Honestly, I could go on and on with links to Chiot's Run, but I'll leave it at that for now. Trust me when I say that you will never find a more down to earth, comprehensive organic gardening blog, with some cooking, preserving, and simple living thrown in. Second only to SouleMama, this is one of my favorite blogs! Even if you don't garden, you will love this blog, and I bet you'll be inspired to at least put some basil in a pot on your front porch.

Farmers’ Market – May 14

There was so much good stuff at the farmers' market on Saturday!


Spinach and mixed lettuce – $4.30

2 pints organically grown strawberries – $5.75

Spring onions – $3 

1 lb. broccoli – $4

Strawberry lemonade – $3.50

Total: $20.55


The strawberries were among some of the best I've ever eaten. The were bright red throughout, juicy, and oh so sweet. I would rather eat just 2 pints of locally grown strawberries in season than grocery store strawberries every day. 

IMG_1170At $3.50, the strawberry lemonade was a complete splurge but it was absolutely delicious! In fact, it was so good we made our own strawberry lemonade yesterday. 

Did anyone else have good farmers' market finds this weekend? 

Farmers’ Market

Saturday marked the annual opening of the farmers' market. I have to confess that I was beyond excited for this. I was practically giddy to go. Since I go to the market every Saturday I am in town, and I believe in supporting local agriculture, I thought I would start posting what I get after each trip.

I know it is more expensive to buy produce at the local farmers' market, but it also tastes better, is better for you, and supports local business. Since I go to the market regularly, I've gotten to know quite a few of the venders, and I want to support them. I always buy at least one packet of ravioli from The Pasta Wench, even though its $8, because it is delicious and is such a treat for us to enjoy. I am so proud of how she is growing her business, and I want to encourage her to keep going. If we have our own business one day, I hope people will support us.

I also buy something from the family at the end with a bazillion kids. Some of the kids are young – maybe 5 or 6, but they can talk to adults, count back change, and explain what the produce is. I want to support that. Plus its hard to say no when one of the little ones holds out a container of something green and says, "Don't you want to try a pea shoot?" in their most cute and convincing voice. I think I even paid $5 for a tiny bouquet of hand picked wildflowers from one of the little girls once because I just couldn't resist.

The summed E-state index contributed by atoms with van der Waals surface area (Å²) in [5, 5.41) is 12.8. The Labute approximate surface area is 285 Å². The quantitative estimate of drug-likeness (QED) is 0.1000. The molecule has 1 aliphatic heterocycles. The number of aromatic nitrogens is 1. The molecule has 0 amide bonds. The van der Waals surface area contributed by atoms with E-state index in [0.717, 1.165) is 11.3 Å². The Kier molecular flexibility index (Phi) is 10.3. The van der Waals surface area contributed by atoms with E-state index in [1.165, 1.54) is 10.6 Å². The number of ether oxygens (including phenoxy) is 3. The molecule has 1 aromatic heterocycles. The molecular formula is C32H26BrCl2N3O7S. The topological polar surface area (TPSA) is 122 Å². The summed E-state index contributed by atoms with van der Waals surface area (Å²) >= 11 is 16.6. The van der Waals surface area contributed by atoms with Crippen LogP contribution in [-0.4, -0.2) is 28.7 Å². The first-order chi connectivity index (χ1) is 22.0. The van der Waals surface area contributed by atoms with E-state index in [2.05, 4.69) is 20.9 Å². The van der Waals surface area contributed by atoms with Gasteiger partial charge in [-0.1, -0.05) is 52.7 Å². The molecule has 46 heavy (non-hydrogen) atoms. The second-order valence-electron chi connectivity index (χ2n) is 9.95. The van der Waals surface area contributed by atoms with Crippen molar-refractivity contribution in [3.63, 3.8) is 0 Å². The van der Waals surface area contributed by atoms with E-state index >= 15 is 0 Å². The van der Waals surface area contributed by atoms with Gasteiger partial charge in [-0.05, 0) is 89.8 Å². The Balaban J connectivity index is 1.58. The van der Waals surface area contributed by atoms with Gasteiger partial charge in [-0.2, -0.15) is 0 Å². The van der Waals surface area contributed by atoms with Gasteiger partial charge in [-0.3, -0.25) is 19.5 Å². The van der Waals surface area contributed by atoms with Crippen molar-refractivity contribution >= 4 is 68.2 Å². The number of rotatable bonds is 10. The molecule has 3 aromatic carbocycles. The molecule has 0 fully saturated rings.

Yes, I spend more at the farmers market than I would at the grocery store. But it encourages me to get out and build relationships in my community, it makes me think more about eating seasonally and locally, and it helps me support local business. Plus I ran into my friend Athalia whom I hadn't seen in way too long. 

So, without any further ado, here is what I got at the market on May 7th:


1 bag of spinach and spring mix – $3.50

1 bag of arugula – $3.50

1 head of romaine – $3.00

Spring onions – $3.00

Sun dried tomato with goat cheese ravioli – $8

Two packs of roasted red tomato and basil fettuccini – $10

Framed artwork by local photographer – $25

Total Spent: $56 ($31 if you don't include the artwork which was a complete splurge and isn't edible.)

I must tell you that it was worth every penny. That first salad I had with the arugula and spinach was incredible. After months of eating few greens, crunching on those first local greens was like tasting spring. 

10 Things

1. I think I woke up on the wrong side of the bed. At 4:15 am. I've felt like I'm walking in a daze all morning. 

2. Last night we had a frost because temperatures got down to the low 30s. On May 5th. 

3. I've wanted to put my plants in the garden for weeks, but now I'm glad I've been patient. 

4. I'm not a very patient person. One time I started carrots indoors 6 weeks before our last frost. You can't do that. 

5. Last night I dreamed that I had been shot in the back of both my knees but the hospital wouldn't treat me. I woke up very confused. Somehow I was still able to walk in my dream. 

6. My strawberry plants already have a fungus. I want to cry. 

7. I just made a to-do list. It has 19 items on it – none of which I can cross off today. I just threw away said to do list in honor of my sanity. 

8. To combat my general sluggishness, I sat in my car during lunch with the sunroof open. This was my view. Everything is so green. 

Outside 2

9. While car-sitting, I did some knitting on a sweater I haven't touched in a month. It was therapeutic. 

Sweater 1

10. I'm back inside. At my desk. The air is stale. My eyes are sleepy. At least I can be inspired by my chive flowers. 

Chives 6